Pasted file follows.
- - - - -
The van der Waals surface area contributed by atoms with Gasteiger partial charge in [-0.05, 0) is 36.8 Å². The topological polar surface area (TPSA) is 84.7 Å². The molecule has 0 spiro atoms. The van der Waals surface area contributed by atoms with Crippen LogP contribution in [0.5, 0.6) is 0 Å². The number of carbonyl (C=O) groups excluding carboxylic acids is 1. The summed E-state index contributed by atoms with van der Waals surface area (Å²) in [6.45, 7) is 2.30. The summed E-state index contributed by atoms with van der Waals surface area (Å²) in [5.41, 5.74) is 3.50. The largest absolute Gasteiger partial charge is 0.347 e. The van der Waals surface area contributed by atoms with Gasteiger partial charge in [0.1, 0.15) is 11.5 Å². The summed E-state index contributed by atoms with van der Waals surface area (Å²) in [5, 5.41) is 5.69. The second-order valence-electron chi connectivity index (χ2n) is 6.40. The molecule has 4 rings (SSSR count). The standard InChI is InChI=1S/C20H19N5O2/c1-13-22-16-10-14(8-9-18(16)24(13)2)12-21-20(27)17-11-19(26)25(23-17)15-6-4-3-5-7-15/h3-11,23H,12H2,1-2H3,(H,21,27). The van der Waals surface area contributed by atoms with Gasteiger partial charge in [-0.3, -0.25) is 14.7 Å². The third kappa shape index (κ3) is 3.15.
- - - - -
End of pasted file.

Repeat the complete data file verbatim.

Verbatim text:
The van der Waals surface area contributed by atoms with Gasteiger partial charge in [-0.05, 0) is 36.8 Å². The topological polar surface area (TPSA) is 84.7 Å². The molecule has 0 spiro atoms. The van der Waals surface area contributed by atoms with Crippen LogP contribution in [0.5, 0.6) is 0 Å². The number of carbonyl (C=O) groups excluding carboxylic acids is 1. The summed E-state index contributed by atoms with van der Waals surface area (Å²) in [6.45, 7) is 2.30. The summed E-state index contributed by atoms with van der Waals surface area (Å²) in [5.41, 5.74) is 3.50. The largest absolute Gasteiger partial charge is 0.347 e. The van der Waals surface area contributed by atoms with Gasteiger partial charge in [0.1, 0.15) is 11.5 Å². The summed E-state index contributed by atoms with van der Waals surface area (Å²) in [5, 5.41) is 5.69. The second-order valence-electron chi connectivity index (χ2n) is 6.40. The molecule has 4 rings (SSSR count). The standard InChI is InChI=1S/C20H19N5O2/c1-13-22-16-10-14(8-9-18(16)24(13)2)12-21-20(27)17-11-19(26)25(23-17)15-6-4-3-5-7-15/h3-11,23H,12H2,1-2H3,(H,21,27). The van der Waals surface area contributed by atoms with Gasteiger partial charge in [-0.3, -0.25) is 14.7 Å². The third kappa shape index (κ3) is 3.15.